|Publication number||US4991800 A|
|Application number||US 07/271,438|
|Publication date||Feb 12, 1991|
|Filing date||Nov 14, 1988|
|Priority date||Nov 14, 1988|
|Publication number||07271438, 271438, US 4991800 A, US 4991800A, US-A-4991800, US4991800 A, US4991800A|
|Inventors||Robert A. Schwarz|
|Original Assignee||Sundstrand Corporation|
|Export Citation||BiBTeX, EndNote, RefMan|
|Patent Citations (4), Referenced by (12), Classifications (5), Legal Events (4)|
|External Links: USPTO, USPTO Assignment, Espacenet|
This invention generally relates to aircraft control surfaces and, more particularly, to a system providing for backdrive of a control surface.
Most winged aircraft conventionally have had control surfaces, such as flaps, to control various flight characteristics of the aircraft. Communication is provided between the pilot and the control surfaces, including mechanical actuation systems. In most modern aircraft, mechanical actuation systems for aircraft flight control surfaces often are required to provide a backdrive or "blowback" under air loads in the event of hydraulic system failure. A backdrive position is an aerodynamic neutral panel position which allows the aircraft to continue flight operations until a safe condition exists, such as until a safe landing can be attained.
The rate at which a panel or flight control surface blows back, how close it gets to neutral position, and its flutter resistance once it gets to the neutral position, all are concerns of the aircraft industry and related agencies. Heretofore, complex control systems involving mechanical linkages, screw actuators, complex hydraulic circuitry and the like have been used to provide actuation systems allowing backdriving of the control surfaces and preventing surface flutter at neutral position.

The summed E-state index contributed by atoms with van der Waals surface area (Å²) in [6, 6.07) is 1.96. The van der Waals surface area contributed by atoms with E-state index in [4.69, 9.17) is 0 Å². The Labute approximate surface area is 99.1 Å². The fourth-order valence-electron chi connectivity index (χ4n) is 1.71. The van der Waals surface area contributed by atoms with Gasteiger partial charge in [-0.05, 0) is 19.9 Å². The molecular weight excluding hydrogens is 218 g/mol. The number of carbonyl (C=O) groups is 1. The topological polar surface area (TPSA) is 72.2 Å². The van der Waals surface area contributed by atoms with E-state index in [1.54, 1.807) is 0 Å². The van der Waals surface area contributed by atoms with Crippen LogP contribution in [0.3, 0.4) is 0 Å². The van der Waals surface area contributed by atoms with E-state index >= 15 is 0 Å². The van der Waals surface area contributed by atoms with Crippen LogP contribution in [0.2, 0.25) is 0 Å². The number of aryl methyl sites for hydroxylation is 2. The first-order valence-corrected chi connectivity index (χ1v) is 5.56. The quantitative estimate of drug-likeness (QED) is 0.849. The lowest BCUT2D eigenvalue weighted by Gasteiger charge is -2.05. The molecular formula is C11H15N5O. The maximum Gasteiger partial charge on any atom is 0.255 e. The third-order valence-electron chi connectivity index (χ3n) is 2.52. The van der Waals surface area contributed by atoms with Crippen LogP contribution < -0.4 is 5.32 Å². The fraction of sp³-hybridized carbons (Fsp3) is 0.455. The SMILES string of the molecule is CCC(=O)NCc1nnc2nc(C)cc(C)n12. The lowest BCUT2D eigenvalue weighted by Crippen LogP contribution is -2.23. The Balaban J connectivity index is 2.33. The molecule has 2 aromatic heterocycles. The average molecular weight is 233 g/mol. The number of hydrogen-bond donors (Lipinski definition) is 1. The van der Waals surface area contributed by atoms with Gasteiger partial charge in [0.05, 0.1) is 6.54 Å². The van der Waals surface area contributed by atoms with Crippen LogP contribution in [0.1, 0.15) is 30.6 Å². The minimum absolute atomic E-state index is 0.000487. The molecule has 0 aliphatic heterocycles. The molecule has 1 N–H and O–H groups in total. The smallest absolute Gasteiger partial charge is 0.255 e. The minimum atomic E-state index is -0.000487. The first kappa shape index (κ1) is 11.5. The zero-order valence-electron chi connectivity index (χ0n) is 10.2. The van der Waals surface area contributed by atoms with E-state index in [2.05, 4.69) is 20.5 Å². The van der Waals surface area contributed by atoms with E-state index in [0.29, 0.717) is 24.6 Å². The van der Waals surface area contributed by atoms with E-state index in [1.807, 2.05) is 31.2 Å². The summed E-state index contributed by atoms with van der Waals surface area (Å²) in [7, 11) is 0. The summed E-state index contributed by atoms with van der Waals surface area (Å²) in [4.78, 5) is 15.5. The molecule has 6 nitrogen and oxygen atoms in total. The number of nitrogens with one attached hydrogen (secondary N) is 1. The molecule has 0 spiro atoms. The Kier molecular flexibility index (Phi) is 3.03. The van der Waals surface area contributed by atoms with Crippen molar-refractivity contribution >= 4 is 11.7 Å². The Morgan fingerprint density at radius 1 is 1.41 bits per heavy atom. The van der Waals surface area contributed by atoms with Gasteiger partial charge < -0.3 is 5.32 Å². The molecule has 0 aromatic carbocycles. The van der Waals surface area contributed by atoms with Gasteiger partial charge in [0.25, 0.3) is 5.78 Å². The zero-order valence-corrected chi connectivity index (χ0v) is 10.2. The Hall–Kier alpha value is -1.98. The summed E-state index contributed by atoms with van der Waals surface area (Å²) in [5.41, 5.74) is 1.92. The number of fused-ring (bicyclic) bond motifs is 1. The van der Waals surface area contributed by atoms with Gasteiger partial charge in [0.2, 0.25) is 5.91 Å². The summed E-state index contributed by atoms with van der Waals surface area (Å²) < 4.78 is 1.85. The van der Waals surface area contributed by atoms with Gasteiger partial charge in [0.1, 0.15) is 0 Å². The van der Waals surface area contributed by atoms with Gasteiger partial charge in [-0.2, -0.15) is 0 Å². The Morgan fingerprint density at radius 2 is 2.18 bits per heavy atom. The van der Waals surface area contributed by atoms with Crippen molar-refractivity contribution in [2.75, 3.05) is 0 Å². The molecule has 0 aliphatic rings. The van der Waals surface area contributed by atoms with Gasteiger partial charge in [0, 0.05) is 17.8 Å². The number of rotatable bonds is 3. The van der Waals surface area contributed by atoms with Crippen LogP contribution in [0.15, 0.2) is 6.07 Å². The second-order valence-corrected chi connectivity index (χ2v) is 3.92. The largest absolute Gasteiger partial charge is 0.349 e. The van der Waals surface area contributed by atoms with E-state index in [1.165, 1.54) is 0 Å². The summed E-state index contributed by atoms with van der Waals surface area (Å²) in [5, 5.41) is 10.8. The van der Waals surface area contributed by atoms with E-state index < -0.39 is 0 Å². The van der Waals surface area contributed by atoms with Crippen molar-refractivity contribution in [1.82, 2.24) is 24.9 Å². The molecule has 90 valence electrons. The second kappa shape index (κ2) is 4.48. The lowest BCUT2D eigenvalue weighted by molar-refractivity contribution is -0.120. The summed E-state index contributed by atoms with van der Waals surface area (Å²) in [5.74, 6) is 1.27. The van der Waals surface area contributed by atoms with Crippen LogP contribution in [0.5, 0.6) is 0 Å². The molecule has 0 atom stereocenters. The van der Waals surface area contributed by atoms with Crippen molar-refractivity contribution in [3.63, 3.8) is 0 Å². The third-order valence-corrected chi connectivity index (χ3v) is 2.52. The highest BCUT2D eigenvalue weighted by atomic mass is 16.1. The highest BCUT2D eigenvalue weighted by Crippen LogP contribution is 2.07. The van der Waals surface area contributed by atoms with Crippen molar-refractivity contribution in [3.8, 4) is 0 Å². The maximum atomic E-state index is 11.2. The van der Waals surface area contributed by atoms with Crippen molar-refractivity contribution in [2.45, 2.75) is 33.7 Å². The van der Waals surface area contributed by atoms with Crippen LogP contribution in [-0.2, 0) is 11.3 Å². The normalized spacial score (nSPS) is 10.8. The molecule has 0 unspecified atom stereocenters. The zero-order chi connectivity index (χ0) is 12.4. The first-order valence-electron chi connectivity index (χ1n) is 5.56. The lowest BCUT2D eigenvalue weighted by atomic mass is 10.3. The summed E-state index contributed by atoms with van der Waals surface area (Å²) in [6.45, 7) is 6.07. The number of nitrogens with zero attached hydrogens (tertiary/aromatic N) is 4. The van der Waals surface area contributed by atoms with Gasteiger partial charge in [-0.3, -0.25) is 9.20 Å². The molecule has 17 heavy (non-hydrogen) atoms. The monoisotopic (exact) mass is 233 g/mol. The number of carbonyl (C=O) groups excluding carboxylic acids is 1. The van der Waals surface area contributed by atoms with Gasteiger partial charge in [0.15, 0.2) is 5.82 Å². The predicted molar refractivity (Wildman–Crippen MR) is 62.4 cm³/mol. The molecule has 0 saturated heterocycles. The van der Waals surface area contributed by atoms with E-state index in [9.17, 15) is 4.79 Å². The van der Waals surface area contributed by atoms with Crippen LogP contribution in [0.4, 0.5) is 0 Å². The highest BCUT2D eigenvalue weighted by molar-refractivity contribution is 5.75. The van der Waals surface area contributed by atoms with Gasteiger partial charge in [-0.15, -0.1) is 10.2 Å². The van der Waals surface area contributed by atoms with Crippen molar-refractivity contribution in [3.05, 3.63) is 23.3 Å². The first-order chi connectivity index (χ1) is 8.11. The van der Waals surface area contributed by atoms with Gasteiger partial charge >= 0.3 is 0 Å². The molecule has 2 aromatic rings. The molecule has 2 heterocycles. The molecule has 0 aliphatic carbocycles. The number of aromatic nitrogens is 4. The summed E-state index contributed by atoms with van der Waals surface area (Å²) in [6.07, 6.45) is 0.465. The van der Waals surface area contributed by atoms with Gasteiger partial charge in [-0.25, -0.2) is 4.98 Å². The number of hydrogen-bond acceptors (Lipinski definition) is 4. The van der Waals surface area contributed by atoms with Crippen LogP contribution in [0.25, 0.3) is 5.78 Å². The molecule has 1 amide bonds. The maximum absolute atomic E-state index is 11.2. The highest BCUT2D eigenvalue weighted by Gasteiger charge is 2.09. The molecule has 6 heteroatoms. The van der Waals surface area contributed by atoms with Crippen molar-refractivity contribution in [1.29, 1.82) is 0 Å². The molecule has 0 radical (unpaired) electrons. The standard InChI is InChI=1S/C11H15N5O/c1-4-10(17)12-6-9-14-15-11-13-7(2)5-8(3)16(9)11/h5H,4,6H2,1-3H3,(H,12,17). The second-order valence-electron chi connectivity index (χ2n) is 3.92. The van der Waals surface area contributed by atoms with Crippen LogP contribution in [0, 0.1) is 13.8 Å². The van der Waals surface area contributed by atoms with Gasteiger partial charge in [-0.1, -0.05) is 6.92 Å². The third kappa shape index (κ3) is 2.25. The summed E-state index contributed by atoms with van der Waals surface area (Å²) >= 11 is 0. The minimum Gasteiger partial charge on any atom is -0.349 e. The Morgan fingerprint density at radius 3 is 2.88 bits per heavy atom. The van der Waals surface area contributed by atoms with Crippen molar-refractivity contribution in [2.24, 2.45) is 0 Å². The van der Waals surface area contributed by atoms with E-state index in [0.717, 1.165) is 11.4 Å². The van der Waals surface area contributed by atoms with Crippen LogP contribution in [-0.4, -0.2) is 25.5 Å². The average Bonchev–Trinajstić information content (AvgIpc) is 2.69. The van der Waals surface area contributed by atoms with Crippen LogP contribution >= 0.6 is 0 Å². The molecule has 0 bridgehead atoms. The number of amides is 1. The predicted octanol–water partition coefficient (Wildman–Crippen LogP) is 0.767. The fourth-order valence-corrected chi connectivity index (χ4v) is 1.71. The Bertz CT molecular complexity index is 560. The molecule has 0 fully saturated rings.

In some instances, a clutch is provided between a motive means and the control surface(s), and in other instances a brake is provided between the motive means and the control surface. Prior complex backdriving systems may operate through either of these components.
The present invention is directed to providing a very simple hydraulic backdrive system for aircraft flight control surfaces which use either a clutch or a brake between the motive means and the flight surface.
An object, therefore, of the invention is to provide a new and improved backdrive system for control surfaces of the character described for allowing backdriving as well as inhibiting uncontrolled flutter of the control surface when a hydraulic pressure failure occurs.
In the exemplary embodiment of the invention, the backdrive system generally includes motive means for driving the control surface, and fluid pressure responsive engaging/disengaging means operatively associated between the motive means and the control surface. Fluid pressure supply means are connected to the engaging/disengaging means. An accumulator means is connected in-line between the supply means and the engaging/disengaging means for storing hydraulic energy during normal operation of the system and for releasing the stored hydraulic energy for at least a given period of time in the event of loss of supply pressure to allow the control surface to backdrive to a neutral condition.
As disclosed herein, check-valve means are provided between the fluid pressure supply means and the accumulator means to prevent return of hydraulic energy from the accumulator means to the pressure supply means in the event of loss of the supply pressure. Generally, means are provided for bleed-down of hydraulic energy after release thereof from the accumulator means.